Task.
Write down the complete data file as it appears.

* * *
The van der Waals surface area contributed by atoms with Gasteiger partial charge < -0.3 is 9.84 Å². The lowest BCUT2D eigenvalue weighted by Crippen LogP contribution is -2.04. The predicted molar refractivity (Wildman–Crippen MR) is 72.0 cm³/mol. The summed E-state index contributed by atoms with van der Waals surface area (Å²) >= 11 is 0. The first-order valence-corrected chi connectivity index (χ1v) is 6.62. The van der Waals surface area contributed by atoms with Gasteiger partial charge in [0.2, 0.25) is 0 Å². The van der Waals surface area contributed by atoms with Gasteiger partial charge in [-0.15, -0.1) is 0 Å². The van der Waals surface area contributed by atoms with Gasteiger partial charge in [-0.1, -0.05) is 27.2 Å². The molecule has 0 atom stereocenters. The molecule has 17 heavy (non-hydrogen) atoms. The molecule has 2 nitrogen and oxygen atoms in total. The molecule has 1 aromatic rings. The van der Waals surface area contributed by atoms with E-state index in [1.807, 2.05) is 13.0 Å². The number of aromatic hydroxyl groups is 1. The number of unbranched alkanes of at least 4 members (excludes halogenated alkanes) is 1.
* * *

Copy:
The van der Waals surface area contributed by atoms with Gasteiger partial charge < -0.3 is 9.84 Å². The lowest BCUT2D eigenvalue weighted by Crippen LogP contribution is -2.04. The predicted molar refractivity (Wildman–Crippen MR) is 72.0 cm³/mol. The summed E-state index contributed by atoms with van der Waals surface area (Å²) >= 11 is 0. The first-order valence-corrected chi connectivity index (χ1v) is 6.62. The van der Waals surface area contributed by atoms with Gasteiger partial charge in [0.2, 0.25) is 0 Å². The van der Waals surface area contributed by atoms with Gasteiger partial charge in [-0.15, -0.1) is 0 Å². The van der Waals surface area contributed by atoms with Gasteiger partial charge in [-0.1, -0.05) is 27.2 Å². The molecule has 0 atom stereocenters. The molecule has 17 heavy (non-hydrogen) atoms. The molecule has 2 nitrogen and oxygen atoms in total. The molecule has 1 aromatic rings. The van der Waals surface area contributed by atoms with E-state index in [1.807, 2.05) is 13.0 Å². The number of aromatic hydroxyl groups is 1. The number of unbranched alkanes of at least 4 members (excludes halogenated alkanes) is 1.